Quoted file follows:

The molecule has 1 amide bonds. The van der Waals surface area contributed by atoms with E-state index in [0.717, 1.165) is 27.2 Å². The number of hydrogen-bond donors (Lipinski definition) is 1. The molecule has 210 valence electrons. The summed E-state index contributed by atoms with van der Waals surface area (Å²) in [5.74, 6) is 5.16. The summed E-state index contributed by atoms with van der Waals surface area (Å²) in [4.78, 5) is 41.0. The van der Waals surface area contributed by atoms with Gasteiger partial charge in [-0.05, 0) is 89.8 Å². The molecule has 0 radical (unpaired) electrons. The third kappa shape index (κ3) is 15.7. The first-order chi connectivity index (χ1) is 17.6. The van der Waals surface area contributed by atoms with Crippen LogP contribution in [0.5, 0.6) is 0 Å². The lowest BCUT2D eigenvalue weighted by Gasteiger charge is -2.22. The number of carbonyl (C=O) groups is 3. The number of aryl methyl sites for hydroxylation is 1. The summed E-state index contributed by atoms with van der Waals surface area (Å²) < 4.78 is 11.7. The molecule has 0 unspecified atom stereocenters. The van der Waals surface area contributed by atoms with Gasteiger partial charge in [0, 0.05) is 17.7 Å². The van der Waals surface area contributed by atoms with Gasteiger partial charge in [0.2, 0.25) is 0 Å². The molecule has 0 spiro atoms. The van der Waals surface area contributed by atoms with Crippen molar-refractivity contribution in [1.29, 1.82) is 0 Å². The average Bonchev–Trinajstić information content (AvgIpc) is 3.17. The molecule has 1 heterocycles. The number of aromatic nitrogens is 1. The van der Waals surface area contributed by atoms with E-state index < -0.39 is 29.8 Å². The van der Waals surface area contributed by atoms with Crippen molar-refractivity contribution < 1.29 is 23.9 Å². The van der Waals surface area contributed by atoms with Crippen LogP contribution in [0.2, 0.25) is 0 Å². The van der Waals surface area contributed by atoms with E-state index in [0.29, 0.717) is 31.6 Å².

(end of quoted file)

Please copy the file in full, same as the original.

The molecule has 1 amide bonds. The van der Waals surface area contributed by atoms with E-state index in [0.717, 1.165) is 27.2 Å². The number of hydrogen-bond donors (Lipinski definition) is 1. The molecule has 210 valence electrons. The summed E-state index contributed by atoms with van der Waals surface area (Å²) in [5.74, 6) is 5.16. The summed E-state index contributed by atoms with van der Waals surface area (Å²) in [4.78, 5) is 41.0. The van der Waals surface area contributed by atoms with Gasteiger partial charge in [-0.05, 0) is 89.8 Å². The molecule has 0 radical (unpaired) electrons. The third kappa shape index (κ3) is 15.7. The first-order chi connectivity index (χ1) is 17.6. The van der Waals surface area contributed by atoms with Crippen LogP contribution in [0.5, 0.6) is 0 Å². The lowest BCUT2D eigenvalue weighted by Gasteiger charge is -2.22. The number of carbonyl (C=O) groups is 3. The number of aryl methyl sites for hydroxylation is 1. The summed E-state index contributed by atoms with van der Waals surface area (Å²) < 4.78 is 11.7. The molecule has 0 unspecified atom stereocenters. The van der Waals surface area contributed by atoms with Gasteiger partial charge in [0, 0.05) is 17.7 Å². The van der Waals surface area contributed by atoms with Gasteiger partial charge in [0.2, 0.25) is 0 Å². The molecule has 0 spiro atoms. The van der Waals surface area contributed by atoms with Crippen molar-refractivity contribution in [1.29, 1.82) is 0 Å². The average Bonchev–Trinajstić information content (AvgIpc) is 3.17. The molecule has 1 heterocycles. The number of aromatic nitrogens is 1. The van der Waals surface area contributed by atoms with E-state index < -0.39 is 29.8 Å². The van der Waals surface area contributed by atoms with Crippen molar-refractivity contribution < 1.29 is 23.9 Å². The van der Waals surface area contributed by atoms with Crippen LogP contribution in [0.2, 0.25) is 0 Å². The van der Waals surface area contributed by atoms with E-state index in [0.29, 0.717) is 31.6 Å².